Creating Change by Leveraging the Power of Intention

“Our intention creates our reality.” ~Wayne Dyer

I got divorced a few years ago. It wasn’t pretty. We started out saying it would all happen amicably.

But we owned a business together. How much the business was worth at separation, we each contested. It dragged out. We finally got it done with after much pain and suffering.

And it just confirmed what I believed: Where money is involved, things get ugly.

I remember while I was living in Spain, it happened then too. I was living with a group of men and women who were working for social justice in a poor community. I was there as a recent graduate from the Jesuit Seminary, helping out at the summer programs for kids.

We lived simply and ate simple meals. I chipped in where I could for food. I kept offering to give more toward the groceries and other household expenses, but they politely declined.

After the summer program for kids was over, I set out to backpack around Spain.

In Toledo, famous for its sword making, I bought my dad his birthday present—a finely made full-size replica the King of Spain used to hold in ceremony. It cost about the equivalent of $100. My father had given me some money to travel with as a graduation present. So, I wanted to bring him back a nice gift from Spain.

I returned to the little community in Madrid where I was living. As soon as they saw the sword, they wanted to know how much it cost. It was immediately divisive. Their entire attitude toward me shifted.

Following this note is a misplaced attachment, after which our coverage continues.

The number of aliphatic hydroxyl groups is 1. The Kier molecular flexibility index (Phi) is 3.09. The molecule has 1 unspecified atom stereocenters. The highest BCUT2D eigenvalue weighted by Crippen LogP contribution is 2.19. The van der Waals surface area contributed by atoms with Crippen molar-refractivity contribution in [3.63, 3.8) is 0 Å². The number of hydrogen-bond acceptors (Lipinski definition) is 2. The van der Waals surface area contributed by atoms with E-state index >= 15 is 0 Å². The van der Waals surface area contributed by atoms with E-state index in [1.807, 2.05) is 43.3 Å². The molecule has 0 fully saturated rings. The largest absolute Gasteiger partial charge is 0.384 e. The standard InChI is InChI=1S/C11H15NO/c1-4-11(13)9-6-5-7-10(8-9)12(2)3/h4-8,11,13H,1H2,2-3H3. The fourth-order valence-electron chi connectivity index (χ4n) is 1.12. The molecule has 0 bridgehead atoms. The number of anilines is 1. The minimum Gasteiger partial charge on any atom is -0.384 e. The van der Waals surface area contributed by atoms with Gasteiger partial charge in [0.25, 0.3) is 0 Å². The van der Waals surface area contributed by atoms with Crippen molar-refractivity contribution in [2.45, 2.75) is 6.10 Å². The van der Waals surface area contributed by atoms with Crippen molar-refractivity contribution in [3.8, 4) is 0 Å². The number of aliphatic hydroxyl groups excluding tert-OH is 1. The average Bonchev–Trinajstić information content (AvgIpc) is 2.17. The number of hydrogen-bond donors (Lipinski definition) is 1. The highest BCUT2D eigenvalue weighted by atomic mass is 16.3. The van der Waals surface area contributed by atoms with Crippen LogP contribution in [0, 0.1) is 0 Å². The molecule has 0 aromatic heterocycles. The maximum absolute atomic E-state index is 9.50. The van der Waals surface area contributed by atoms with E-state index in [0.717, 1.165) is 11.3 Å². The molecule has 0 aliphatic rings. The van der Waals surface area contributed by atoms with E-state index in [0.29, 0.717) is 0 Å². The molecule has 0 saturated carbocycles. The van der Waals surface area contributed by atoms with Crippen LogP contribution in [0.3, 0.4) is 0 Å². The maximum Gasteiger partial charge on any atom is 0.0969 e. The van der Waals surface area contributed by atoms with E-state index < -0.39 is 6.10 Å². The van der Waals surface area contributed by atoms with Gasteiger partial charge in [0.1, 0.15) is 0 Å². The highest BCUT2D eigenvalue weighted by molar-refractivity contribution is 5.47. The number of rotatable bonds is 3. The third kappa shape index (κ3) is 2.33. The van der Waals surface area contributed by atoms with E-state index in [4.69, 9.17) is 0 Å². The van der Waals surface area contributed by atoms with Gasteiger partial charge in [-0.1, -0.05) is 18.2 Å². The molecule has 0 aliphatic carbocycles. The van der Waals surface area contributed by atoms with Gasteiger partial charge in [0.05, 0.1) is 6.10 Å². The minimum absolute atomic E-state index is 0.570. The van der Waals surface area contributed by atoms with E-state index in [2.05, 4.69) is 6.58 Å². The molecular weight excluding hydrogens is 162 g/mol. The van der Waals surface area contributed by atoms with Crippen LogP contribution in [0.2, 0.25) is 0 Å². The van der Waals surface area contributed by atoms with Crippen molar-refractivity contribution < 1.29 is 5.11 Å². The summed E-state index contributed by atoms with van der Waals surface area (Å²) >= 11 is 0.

They suddenly demanded I pay rent for the entire time I was there, even while I was away backpacking. They told me that the suitcase I left with them was taking up too much space and I should pay rent for that also. The situation was tense.

I left for a daytrip towards the last days of my stay there and when I returned, they had turned out the lights and locked the door on me. It wasn’t pretty.

That was 13 years ago. But, like I said, I’d noticed a pattern. Where money is involved, things turn ugly. That’s the reality I told myself.

And that could have been the final word, the fatalistic view, to realize that’s the way it is: Money makes things turn ugly.

More recently in my life, however, I’ve learned about the power of intention. I’ve learned the reality of the law of attraction, in a way I didn’t know during my divorce.

So, a few months ago, my ex-wife and I started having differences of opinion about child-support payments and other medical expenses for our children. It got to the point that we each separately filed a motion in family court.

And I thought, “Here we go again. When money is involved, it turns ugly.”

But in the back of my mind a new voice said, “Hey, you know about the power of intention. Why don’t you intend a new outcome and attract a new reality?”

As I sat with that new thought, I realized something:  The reason I didn’t want to intend a new reality is because I wanted her to suffer. So, I was willing to endure suffering as well just to spite her. Wow.